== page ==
Kansas City Smokehouse’s hickory-wood smokers slow-cook succulent meats in the tradition of Missouri barbecue masters. Barbecued meets, including beef brisket, pulled pork, and smoked kielbasa pile on plates by the quarter pound. Tender st. louis ribs or one half of a barbecued chicken share platter space with cornbread and classic sides, such as Cajun rice, collard greens, baked beans, and sweet-potato fries. Chefs dust catfish and skewered shrimp in their signature kansas city dry rub, searing in the spices on a cast-iron griddle heated with their laser vision. Nineteen craft and domestic beers accent the smoky hues, or pair up with a bevy of burgers or steaks.
Louie Demirakos devised Clearwater Charlie's in his late father's name, creating an homage to his unfulfilled vision for—in Charlie’s words—an “eat it and beat it” establishment. The menu is scrawled on chalkboards above the kitchen assembly line, and dishes hit the counter on paper plates, which conveniently fold into paper sailboats to float leftovers home. Though the restaurant gives top billing to seafood, Charlie’s specialty, it also incorporates a slew of American dishes such as barbecue chicken and pork, steak, and burgers with a choice of 22 toppings. The restaurant is also entirely nut-free, ensuring that food-sensitive diners can safely savor any dish that emerges from the bustling kitchen.
Soco’s proprietors had a vision: to create a neighborhood institution that is equal parts restaurant and cocktail bar. With food and drink offerings such as the pecan-crusted pork chop and a caramel martini topped with a toasted marshmallow, it’s hard not to sample both sides of the business on any given visit. Before Soco opened, its owners and executive chef Kingley John all worked together at Negril Village, a West Village Caribbean eatery. That experience inspired the group to shape Soco’s menu into the fusion of southern-American classics and Caribbean influences now on its lunch, brunch, dinner, and cocktail menus. In practice, that combination brings about flavorful plates such as blackened salmon and jambalaya with seared shrimp, Andouille chicken sausage, and dirty rice. Grass-fed beef burgers are accentuated with caramelized onions, red-bean mayonnaise, and parmesan-dusted fries, and at lunch, organic fried chicken tops a red velvet waffle. The wait staff can also recommend food pairings with Boylan’s cane soda, 20 American microbrews, or the bar’s 10 signature cocktails. As an homage to Soco’s home borough, designer Andres Aladin drew up plans for the eatery to look like “the Brooklyn Bridge turned into a restaurant.” To accomplish that feat, he juxtaposed industrial elements such as locally sourced steel with the homey feel of exposed brick, walnut walls, and a rotating staff of mothers who watch until you clean your plate.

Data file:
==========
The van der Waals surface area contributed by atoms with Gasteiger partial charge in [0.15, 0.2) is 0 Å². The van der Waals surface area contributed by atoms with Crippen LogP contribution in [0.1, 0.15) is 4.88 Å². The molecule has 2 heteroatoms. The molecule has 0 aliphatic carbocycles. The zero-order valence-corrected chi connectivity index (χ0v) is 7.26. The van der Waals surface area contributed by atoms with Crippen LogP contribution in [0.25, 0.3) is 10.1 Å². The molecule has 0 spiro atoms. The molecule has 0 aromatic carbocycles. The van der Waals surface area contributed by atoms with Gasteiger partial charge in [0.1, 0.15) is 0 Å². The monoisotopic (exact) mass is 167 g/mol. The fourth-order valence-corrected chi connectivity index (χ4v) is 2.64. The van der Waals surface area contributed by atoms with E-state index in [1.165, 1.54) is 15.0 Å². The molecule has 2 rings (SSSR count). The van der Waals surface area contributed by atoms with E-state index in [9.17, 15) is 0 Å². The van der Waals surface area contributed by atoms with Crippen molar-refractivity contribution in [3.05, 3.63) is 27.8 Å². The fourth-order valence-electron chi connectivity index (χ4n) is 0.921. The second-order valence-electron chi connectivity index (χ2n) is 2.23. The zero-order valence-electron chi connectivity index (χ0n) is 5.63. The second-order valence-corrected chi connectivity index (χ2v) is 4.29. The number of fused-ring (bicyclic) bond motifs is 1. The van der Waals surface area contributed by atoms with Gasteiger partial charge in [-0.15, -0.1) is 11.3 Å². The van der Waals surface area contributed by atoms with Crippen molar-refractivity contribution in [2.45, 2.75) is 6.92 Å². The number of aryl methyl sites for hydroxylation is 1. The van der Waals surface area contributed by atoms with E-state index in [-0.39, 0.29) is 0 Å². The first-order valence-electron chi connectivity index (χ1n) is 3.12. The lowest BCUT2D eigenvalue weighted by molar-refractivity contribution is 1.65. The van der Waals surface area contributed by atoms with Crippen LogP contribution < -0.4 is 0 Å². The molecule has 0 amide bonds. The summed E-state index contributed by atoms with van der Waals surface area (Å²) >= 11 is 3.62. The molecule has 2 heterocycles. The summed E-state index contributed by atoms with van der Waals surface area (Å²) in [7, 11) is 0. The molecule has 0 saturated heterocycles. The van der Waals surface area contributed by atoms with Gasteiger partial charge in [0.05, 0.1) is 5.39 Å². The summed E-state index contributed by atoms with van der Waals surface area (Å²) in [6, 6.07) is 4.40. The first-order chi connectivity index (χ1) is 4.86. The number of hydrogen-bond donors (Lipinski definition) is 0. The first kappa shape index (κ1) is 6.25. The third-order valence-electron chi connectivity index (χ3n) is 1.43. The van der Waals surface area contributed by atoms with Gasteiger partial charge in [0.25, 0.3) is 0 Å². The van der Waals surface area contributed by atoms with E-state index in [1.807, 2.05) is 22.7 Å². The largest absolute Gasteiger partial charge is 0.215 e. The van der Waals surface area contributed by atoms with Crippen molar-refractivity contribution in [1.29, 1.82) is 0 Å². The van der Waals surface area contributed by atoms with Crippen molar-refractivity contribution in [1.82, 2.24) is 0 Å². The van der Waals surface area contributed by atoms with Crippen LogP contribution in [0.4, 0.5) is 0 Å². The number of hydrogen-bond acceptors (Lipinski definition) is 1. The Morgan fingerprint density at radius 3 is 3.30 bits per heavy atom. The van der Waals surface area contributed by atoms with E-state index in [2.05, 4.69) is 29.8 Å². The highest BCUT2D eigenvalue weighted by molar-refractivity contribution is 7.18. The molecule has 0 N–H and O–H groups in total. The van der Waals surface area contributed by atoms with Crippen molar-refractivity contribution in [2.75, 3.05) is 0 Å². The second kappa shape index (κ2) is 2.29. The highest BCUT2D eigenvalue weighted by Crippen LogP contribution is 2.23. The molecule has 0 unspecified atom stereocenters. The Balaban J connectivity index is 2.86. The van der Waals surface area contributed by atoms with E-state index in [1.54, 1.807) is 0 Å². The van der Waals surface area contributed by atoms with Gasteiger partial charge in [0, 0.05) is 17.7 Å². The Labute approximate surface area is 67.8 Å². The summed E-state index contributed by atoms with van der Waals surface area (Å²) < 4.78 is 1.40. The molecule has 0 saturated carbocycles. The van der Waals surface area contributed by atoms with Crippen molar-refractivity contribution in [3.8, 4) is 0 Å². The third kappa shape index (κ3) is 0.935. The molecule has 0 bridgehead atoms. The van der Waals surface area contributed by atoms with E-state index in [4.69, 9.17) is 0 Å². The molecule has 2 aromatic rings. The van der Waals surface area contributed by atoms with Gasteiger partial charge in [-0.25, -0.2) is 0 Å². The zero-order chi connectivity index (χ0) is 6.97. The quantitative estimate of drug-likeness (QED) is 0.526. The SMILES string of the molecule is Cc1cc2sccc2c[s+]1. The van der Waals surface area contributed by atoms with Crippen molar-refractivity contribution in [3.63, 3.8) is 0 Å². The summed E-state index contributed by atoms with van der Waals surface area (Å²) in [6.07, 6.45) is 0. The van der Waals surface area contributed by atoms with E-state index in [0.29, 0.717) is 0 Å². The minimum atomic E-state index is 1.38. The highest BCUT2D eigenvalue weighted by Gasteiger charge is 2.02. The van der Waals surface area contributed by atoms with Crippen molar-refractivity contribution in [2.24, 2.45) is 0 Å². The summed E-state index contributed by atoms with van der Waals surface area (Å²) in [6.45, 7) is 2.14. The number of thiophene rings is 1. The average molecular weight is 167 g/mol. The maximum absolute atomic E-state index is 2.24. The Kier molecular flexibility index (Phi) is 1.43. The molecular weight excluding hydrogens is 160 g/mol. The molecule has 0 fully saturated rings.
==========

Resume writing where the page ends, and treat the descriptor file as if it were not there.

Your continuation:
At first glance, you might miss the small neon sign hanging above a chain-link fence. That glowing pink beacon is all that exists to lead unsuspecting passersby into a barbecue joint that has been consistently rated on Zagat as one of New York's best. Fette Sau, which appropriately means fat pig in German, is the brainchild of owner Joe Carroll, who eschews sauces for a panela-and-espresso-based dry rub to season the restaurant's ever-changing selection of organic and family-farmed heritage breed meats. Once they've been slathered in spices, the cuts slow cook in a massive smoker fueled by both gas and five types of locally sourced wood, which help seal in the spices and make the protein tender and succulent. Built in a repurposed mechanic's shop, the dining area has as distinct industrial vibe. A floor-to-ceiling mural shows various cuts of pork and beef, overlooking bar stools made from John Deere tractor seats and picnic tables topped with bottles of sauce. The beverage selection honors this Americana vibe, as well—between bites of pulled pork and duck breast, patrons sip craft brews from mason jars and sample pours from a lengthy whiskey list.
At Fatty 'Cue, Malaysian cooking and Southern-style barbecue collide under the inventive culinary guidance of Chef Zakary Pelaccio. He and his team place a creative twist on even the simplest of dishes, as the New York Times chronicled with the eatery's Vermont butter—wrapped in smoked maple leaves, soaked in rye whiskey, then "stored to age in a cool place for three months or so, like a fine cheese." This singular approach to cooking also earned plaudits from Grub Street, which crowned the smoked-brisket sandwich one of the 101 Best Sandwiches in New York. Dishes vary in size and complexity, beginning with smaller items such as housemade cheeses and smoky chicken and eggplant with celery, sesame, and pickled jalapeño. More sizable offerings include pork ribs with fish sauce as well as the smoked Brandt beef brisket, which Examiner.com declared, "[stands] up to the best briskets in the city," praising it as "extremely tender with flavorful burnt edges." Further, Fatty 'Cue's meats and fish are humanely raised and often locally sourced, helping the environment by obviating the need to print new maps.
Named after a small Dominican province, Macorix Bar-Restaurant & Grill has been a welcome sight to Central American and Carribean immigrants for some 20 years. Today, second-generation owners Steven Almonte and Elbys Gonzalez retain those familiar traditions amid a modern ambiance. Guests can slide up to the mahogany bar for a refreshing libation, or enjoy their meal on the outdoor patio. Steven and Elbys's chefs create dishes that range from mussels fra diavolo and steak with saffron rice to calamari and grilled pork loin.